To Siberia – Per Petterson

Being cold simultaneously conjures images of warmth; a fire to heat a frigid room, a sweater to keep out the chill. Yet it also, in Per Petterson’s novel To Siberia, is just as much of a character as any human is. The cold is persistent and something the narrator always pays attention to. The narrator is an unnamed woman looking back on her childhood in Denmark. Her name is never revealed, and the closest she gets to a name is the affectionate “Sistermine” that her brother Jesper refers to her by.

Their brother/sister bond is a large part of the narrative structure. The first half of the book demonstrates how strong their relationship is (and indeed, there is a cruel suggestion by a Gestapo officer that the two are incestuous).

Siberia seems like a welcome escape from her homeland. She often dreams of going there and in her imagination the country is a far more welcoming place.
Here everything is brickwork and cement. The water seeps in through the cracks and spreads in damp flowers through the wallpaper so it peels off and the kitchen floor is icy to the feet even in summer with the sun shining in. There is no glow in bricks. In Siberia the houses are built of timber that gives off the good smell of tar and warmth in summer, and when the long winter sets in the glow stays in the logs and never fades. The wood contracts and waits and stretches out when spring comes and drinks in the wind and the sun.
Nature and the natural elements are always of interest to Petterson. In his award-winning novel, Out Stealing Horses, the landscape plays an important part in the unfolding of the narrative, and this novel is no different in that regard.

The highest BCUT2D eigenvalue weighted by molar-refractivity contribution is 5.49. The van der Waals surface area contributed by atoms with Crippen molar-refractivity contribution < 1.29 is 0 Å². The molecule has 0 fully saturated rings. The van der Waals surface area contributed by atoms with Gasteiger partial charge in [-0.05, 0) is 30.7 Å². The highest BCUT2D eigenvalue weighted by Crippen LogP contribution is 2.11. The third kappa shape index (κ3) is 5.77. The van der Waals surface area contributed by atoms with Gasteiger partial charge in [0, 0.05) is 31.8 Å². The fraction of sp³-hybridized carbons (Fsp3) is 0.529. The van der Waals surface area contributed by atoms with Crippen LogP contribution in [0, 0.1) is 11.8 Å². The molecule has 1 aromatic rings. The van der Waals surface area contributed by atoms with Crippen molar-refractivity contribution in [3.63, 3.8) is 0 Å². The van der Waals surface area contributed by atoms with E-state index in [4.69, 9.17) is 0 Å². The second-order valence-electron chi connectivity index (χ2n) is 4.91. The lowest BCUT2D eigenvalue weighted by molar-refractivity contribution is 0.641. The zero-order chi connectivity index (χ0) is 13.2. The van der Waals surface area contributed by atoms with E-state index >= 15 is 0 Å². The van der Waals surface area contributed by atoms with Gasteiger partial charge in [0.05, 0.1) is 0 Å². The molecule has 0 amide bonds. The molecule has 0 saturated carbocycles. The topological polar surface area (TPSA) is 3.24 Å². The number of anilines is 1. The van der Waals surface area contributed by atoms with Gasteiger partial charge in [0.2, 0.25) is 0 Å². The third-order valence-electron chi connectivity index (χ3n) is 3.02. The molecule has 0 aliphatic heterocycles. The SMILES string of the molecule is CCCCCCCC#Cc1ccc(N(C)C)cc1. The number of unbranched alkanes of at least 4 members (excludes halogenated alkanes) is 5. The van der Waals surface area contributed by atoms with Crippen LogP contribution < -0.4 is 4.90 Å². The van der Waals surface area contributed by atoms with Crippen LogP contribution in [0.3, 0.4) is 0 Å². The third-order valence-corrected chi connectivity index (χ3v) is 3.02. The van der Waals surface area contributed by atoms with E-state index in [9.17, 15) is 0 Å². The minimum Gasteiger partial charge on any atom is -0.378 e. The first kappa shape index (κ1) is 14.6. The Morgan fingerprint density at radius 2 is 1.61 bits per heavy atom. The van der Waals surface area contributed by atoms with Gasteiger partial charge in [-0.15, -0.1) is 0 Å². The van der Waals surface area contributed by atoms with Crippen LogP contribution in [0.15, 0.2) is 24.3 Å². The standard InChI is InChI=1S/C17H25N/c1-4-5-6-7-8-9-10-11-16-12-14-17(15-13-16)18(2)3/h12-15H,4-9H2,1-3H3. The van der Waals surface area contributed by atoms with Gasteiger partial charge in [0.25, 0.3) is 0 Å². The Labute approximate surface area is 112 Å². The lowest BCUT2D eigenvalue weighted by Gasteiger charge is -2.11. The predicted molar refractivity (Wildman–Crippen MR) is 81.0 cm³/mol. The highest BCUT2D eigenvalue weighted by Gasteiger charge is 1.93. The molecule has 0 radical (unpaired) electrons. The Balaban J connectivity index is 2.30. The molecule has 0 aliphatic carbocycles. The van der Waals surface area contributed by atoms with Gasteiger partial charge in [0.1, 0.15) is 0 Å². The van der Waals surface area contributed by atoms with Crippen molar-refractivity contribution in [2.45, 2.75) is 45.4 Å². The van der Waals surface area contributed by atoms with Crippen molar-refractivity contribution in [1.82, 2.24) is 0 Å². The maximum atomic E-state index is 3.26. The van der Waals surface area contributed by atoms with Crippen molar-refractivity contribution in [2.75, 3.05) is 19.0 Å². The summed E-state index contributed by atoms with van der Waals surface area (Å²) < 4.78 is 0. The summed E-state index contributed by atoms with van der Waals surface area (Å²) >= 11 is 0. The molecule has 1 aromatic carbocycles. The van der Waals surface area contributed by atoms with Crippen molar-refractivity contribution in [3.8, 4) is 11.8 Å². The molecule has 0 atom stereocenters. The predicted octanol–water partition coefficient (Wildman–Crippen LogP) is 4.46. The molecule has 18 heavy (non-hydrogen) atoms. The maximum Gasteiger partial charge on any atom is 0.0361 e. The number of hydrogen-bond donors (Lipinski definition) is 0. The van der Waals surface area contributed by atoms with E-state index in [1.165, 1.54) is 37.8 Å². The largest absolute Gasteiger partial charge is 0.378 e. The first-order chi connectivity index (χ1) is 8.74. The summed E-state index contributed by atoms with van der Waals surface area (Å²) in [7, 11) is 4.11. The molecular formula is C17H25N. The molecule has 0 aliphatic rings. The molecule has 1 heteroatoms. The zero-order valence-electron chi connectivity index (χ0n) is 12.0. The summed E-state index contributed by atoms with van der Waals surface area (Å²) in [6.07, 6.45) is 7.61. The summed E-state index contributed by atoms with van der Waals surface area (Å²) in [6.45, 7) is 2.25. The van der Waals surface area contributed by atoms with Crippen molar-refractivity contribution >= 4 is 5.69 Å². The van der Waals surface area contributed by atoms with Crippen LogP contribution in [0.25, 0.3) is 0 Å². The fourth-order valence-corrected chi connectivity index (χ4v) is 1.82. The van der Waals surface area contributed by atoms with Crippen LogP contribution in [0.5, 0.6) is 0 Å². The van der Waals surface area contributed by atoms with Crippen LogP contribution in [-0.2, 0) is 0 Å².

Petterson’s writing is beautiful; he infuses the life of a girl on the brink of womanhood with lovely sentences that capture the awe of youth, as when he describes her in her parents store in the early morning:

I like this early half-light, the mild air from the sea, standing inside looking out without being seen, and there are almost no sounds from the street, and I can think and remember who I am before anything new comes along. Everything happens so fast it’s easy to forget, everything is exploding and burning. But now it is quiet.

When Jesper joins the resistance movement against the Nazi’s and has to flee the country. The narrator also leaves home but not until the end of the war. She travels, not to Siberia as she had hoped, but stays with different family members within Scandinavia. The last part of the book focuses on how lost she is without Jesper’s presence and her once fiery, intellectual spirit seems deflated. On the night of Jesper’s departure for Sweden (to avoid capture by the Nazis, Sistermine has her first sexual encounter with one of the fishermen helping with the escape plan. There is neither love nor passion in this act

I still don’t know the fisherman’s name, or if he is still alive, but I slept with him that night in his boat. It gave me no pleasure but he didn’t say “No thanks”, and then that was done.

This act begins a fairly regular pattern of Sistermine sleeping with random, unnamed men. She becomes pregnant from her last encounter and is aware of the fact immediately after she wakes, the morning after she has had sex. She begins to caress her belly frequently, unaware she is doing so. The book ends on what has been described as an ambiguous note:

“I am twenty three years old, there is nothing left in life. Only the rest.”

I take this as a hopeful moment and find it to be a powerful sentence.

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